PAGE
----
The co-presence of lounge regulars with new faces lends itself to randomness, chance operations, synchronicities in the social field while presenting challenges to the building of continuity of experience and trust. The heterogeneity of participants serves as a pop-up structure for our engagement as we encounter reference points, aims and assumptions. Each lounge is very different depending on who shows up and what emerges - sometimes more philosophical, some more political, others meta-thinky, discursive or speculative, still others raw and tender.
What was it like to dwell together in uncertainment with the Institute for Integral Studies? I offered some background, and a taste of the practice, after which we shared and reflected on our process. We set the space with silence in the beginning to connect with the field, ourselves and the frame of uncertainty. Beginning with Elke’s generative prompt, we jumped right into uncertainment, “What is the most important certainty to let go of? and what needs am I satisfying by being certain about this?” During the check-ins that followed, one participant commented, “I’m acknowledging that this is a very deep kind of question to just check in with, you know, if it wasn’t such a relatively familiar space, it would have been quite unusual.”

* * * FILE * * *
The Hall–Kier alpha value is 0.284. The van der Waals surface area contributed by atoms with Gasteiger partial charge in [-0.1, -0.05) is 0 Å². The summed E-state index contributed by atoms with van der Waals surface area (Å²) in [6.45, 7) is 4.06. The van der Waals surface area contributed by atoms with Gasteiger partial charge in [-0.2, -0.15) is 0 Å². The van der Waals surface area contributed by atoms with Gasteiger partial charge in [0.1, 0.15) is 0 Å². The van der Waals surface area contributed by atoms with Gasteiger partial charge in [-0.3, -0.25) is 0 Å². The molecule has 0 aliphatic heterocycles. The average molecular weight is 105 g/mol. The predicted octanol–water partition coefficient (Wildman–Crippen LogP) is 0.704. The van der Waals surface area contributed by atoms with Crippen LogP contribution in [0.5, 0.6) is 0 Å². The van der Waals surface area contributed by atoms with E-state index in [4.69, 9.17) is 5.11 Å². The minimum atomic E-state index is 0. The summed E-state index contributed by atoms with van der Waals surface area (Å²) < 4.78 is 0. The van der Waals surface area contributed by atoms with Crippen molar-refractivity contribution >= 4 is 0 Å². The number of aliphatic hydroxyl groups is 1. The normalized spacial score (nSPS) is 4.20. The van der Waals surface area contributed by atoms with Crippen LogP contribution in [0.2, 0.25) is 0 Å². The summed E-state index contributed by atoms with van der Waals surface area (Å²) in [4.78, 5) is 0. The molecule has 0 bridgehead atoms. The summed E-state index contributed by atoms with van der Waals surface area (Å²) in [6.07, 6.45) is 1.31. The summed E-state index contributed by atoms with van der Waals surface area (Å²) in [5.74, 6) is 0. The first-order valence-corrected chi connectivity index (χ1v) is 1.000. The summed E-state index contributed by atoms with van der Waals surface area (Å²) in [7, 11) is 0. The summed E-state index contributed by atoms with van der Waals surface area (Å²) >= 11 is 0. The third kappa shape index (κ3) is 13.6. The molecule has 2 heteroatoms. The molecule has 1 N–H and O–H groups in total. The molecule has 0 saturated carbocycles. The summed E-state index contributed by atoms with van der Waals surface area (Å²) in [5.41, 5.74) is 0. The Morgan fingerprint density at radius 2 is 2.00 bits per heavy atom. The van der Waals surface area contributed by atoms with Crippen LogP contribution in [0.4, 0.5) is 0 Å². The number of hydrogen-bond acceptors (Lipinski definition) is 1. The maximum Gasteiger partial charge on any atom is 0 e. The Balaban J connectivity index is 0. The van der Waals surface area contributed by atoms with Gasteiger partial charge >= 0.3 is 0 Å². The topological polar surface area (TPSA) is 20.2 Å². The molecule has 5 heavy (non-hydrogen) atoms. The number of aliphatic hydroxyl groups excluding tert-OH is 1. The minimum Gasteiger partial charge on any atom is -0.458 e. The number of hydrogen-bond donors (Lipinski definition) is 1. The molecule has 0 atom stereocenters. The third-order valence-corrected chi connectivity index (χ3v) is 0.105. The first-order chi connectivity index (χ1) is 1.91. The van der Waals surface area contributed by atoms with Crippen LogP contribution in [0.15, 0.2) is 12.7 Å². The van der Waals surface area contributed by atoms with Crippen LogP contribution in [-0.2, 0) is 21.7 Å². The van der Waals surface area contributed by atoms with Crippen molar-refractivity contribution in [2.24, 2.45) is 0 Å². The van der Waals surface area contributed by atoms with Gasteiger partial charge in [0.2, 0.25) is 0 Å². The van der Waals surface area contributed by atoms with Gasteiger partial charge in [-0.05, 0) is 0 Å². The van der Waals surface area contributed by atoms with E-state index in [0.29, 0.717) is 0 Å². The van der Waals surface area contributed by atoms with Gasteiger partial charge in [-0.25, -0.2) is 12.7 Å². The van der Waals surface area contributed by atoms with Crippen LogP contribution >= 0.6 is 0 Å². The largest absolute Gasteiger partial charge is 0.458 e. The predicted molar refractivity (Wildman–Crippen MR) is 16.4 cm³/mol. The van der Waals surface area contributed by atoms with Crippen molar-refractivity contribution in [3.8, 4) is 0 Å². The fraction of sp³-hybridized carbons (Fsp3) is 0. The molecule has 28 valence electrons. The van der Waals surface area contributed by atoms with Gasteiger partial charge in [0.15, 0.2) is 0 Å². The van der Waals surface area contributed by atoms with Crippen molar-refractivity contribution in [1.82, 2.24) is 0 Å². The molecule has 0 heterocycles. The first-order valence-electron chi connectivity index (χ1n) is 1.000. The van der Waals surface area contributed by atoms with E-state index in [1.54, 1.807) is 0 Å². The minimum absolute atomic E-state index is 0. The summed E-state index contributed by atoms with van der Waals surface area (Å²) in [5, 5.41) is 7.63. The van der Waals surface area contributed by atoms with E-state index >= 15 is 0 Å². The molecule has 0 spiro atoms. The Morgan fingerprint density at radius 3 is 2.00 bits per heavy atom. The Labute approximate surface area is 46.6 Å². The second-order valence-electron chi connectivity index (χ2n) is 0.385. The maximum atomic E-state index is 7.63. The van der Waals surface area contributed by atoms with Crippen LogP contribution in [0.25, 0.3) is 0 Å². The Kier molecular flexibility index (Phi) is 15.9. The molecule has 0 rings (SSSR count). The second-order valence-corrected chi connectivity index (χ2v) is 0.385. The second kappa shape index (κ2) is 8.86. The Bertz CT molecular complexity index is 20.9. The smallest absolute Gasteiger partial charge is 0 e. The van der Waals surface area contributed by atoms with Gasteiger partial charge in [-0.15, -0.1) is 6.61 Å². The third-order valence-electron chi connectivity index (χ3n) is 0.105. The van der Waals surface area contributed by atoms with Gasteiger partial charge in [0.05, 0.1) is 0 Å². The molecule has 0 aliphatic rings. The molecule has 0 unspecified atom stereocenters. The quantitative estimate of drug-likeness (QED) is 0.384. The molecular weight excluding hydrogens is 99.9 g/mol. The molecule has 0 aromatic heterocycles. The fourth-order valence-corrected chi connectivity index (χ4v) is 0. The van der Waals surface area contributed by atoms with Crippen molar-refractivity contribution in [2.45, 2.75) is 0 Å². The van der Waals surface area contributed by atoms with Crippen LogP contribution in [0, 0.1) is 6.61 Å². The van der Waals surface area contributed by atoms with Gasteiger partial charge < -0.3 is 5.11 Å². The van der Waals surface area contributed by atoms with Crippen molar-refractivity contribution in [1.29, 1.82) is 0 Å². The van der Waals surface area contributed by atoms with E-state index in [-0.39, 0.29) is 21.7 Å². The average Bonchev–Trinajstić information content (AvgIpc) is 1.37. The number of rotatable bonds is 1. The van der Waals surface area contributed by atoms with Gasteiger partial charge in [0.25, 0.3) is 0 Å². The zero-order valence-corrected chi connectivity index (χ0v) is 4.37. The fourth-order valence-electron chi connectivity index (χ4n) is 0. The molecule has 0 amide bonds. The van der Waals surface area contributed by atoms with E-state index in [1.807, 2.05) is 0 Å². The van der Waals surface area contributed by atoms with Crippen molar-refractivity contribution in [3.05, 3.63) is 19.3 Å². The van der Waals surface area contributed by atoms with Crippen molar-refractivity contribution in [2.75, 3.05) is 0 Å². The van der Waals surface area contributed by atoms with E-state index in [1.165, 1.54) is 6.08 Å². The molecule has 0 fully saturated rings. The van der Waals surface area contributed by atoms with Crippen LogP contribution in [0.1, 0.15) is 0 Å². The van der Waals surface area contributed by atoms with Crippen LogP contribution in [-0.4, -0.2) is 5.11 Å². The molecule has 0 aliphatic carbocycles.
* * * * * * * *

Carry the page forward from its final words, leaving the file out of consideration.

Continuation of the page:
In the IFIS Colloquium, there was little need for idle chatter to fill silences due to this being a group of individuals with years of experience in we-space, circling and insight practices such as Bohm Dialogue, Collective Presencing, and Theory-U. We ranged across a palette of silences, sharing on many levels, dimensions and octaves with verbal sharing being just one. I commented, “…today was great feedback for me, experiencing this group…there was a lot more silence than there often would be. Sometimes there's a lot of chatter…more need to just fill the space” to which a fellow participant countered, “to me, it didn't feel like a lot of silence.”